Guest Column | August 25, 2014

Why Retailing Needs RFID In An Omni-Channel Environment

Kurt Mensch, RFID Principal Product Strategist, Intermec by Honeywell

By Kurt Mensch, RFID Principal Product Strategist, Intermec by Honeywell

The term “brick and mortar” which is often used to describe physical retail stores conjures up images of permanent brick walls built by skilled masons. It’s meant to describe a physical store versus a virtual online storefront, but the phrase also implies a building crafted to represent a store brand and the products it sells.  A physical brick and mortar store is a place where customers can see, evaluate, and experience the products and services representing a retailer’s brand.

Consumers have many choices from competing retailers and products, and the Internet certainly provides the capability to quickly find a specific product at the best price and to get it shipped quickly. But consumers often want a lot more in a shopping experience; they want to see and evaluate many options and immediately walk away with their purchase. A brick and mortar store fails, however, when a customer walks away without the item they are looking for. The reality is the item is often improperly shelved somewhere in the store, in the stock room, or in a return bin, but neither the customer nor the store employees know it because they do not have the necessary visibility in to the store’s inventory.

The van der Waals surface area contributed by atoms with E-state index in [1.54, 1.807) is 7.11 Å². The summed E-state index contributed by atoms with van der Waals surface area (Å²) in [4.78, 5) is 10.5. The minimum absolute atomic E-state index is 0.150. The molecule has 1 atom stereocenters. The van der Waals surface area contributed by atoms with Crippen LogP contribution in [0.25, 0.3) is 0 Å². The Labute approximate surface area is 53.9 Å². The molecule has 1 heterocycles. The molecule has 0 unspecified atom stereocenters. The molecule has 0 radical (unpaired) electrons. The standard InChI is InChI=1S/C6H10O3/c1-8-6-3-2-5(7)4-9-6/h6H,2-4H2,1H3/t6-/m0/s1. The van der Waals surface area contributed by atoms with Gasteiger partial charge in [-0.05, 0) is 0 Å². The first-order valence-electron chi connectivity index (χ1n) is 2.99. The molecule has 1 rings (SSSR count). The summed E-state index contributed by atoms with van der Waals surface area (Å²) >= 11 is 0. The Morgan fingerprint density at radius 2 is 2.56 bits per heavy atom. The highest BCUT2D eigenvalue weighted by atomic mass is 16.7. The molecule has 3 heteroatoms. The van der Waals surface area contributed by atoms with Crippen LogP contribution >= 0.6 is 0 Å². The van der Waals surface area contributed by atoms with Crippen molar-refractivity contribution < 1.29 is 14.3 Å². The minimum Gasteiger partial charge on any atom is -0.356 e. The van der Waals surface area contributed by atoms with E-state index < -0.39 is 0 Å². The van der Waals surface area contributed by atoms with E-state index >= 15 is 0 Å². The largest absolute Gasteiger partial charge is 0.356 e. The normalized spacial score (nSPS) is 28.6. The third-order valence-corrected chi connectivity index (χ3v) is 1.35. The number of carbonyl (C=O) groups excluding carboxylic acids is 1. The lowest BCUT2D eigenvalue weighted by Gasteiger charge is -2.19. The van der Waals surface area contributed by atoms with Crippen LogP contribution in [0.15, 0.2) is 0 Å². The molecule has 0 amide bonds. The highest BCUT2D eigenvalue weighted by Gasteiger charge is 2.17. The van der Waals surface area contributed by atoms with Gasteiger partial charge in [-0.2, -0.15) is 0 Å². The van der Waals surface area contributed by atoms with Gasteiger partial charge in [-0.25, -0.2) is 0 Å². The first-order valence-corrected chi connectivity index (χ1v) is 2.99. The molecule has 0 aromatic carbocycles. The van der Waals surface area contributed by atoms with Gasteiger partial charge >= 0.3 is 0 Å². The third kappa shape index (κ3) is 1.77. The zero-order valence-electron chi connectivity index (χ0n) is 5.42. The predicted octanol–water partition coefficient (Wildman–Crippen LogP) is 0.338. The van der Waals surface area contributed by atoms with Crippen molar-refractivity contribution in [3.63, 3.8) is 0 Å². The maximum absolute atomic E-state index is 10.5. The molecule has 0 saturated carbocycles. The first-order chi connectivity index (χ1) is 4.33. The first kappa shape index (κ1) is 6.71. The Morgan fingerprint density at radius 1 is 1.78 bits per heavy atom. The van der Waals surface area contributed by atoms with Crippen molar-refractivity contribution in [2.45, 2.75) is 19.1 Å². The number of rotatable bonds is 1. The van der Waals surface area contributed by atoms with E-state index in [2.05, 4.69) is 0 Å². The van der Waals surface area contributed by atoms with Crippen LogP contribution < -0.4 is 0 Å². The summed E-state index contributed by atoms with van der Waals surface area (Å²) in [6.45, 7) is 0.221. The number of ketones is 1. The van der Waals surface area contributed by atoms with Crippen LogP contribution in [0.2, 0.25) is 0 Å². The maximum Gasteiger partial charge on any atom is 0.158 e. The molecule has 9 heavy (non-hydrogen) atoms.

One of the objectives of omni-channel retailing is to deliver the same customer experience across every available sales channel, from online, to mobile, to brick and mortar. To properly deliver a consistent experience across all channels, the brick and mortar stores need to be more than permanent structures built to physically house products for customer evaluation and instant delivery. They also need to have the simplicity and reliability of the online shopping experience. In the omni-channel world, the brick and mortar stores become an extension of the supply chain and the gap between physical and virtual worlds needs to be bridged. To do this, real-time inventory visibility is required to maintain channel transparency and provide the high level of informative consumers are expecting across all of the available channels.

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